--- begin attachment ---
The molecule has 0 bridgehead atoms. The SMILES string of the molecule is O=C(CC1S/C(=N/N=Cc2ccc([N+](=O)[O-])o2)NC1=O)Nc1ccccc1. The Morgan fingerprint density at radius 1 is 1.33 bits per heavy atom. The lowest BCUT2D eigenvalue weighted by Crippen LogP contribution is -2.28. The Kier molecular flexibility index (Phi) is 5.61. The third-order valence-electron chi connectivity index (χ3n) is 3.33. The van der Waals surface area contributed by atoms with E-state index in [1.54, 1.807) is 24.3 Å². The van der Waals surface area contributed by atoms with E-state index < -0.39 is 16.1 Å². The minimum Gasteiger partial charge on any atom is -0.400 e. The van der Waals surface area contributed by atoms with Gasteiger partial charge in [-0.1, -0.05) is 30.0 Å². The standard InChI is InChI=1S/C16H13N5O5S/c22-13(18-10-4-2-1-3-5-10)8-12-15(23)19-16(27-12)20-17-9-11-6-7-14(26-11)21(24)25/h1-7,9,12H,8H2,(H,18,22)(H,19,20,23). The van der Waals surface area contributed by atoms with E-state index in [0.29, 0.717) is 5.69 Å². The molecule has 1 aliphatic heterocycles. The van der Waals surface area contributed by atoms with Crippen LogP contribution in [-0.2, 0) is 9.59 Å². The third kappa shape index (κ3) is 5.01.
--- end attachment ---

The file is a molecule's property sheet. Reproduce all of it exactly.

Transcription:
The molecule has 0 bridgehead atoms. The SMILES string of the molecule is O=C(CC1S/C(=N/N=Cc2ccc([N+](=O)[O-])o2)NC1=O)Nc1ccccc1. The Morgan fingerprint density at radius 1 is 1.33 bits per heavy atom. The lowest BCUT2D eigenvalue weighted by Crippen LogP contribution is -2.28. The Kier molecular flexibility index (Phi) is 5.61. The third-order valence-electron chi connectivity index (χ3n) is 3.33. The van der Waals surface area contributed by atoms with E-state index in [1.54, 1.807) is 24.3 Å². The van der Waals surface area contributed by atoms with E-state index < -0.39 is 16.1 Å². The minimum Gasteiger partial charge on any atom is -0.400 e. The van der Waals surface area contributed by atoms with Gasteiger partial charge in [-0.1, -0.05) is 30.0 Å². The standard InChI is InChI=1S/C16H13N5O5S/c22-13(18-10-4-2-1-3-5-10)8-12-15(23)19-16(27-12)20-17-9-11-6-7-14(26-11)21(24)25/h1-7,9,12H,8H2,(H,18,22)(H,19,20,23). The van der Waals surface area contributed by atoms with E-state index in [0.29, 0.717) is 5.69 Å². The molecule has 1 aliphatic heterocycles. The van der Waals surface area contributed by atoms with Crippen LogP contribution in [-0.2, 0) is 9.59 Å². The third kappa shape index (κ3) is 5.01.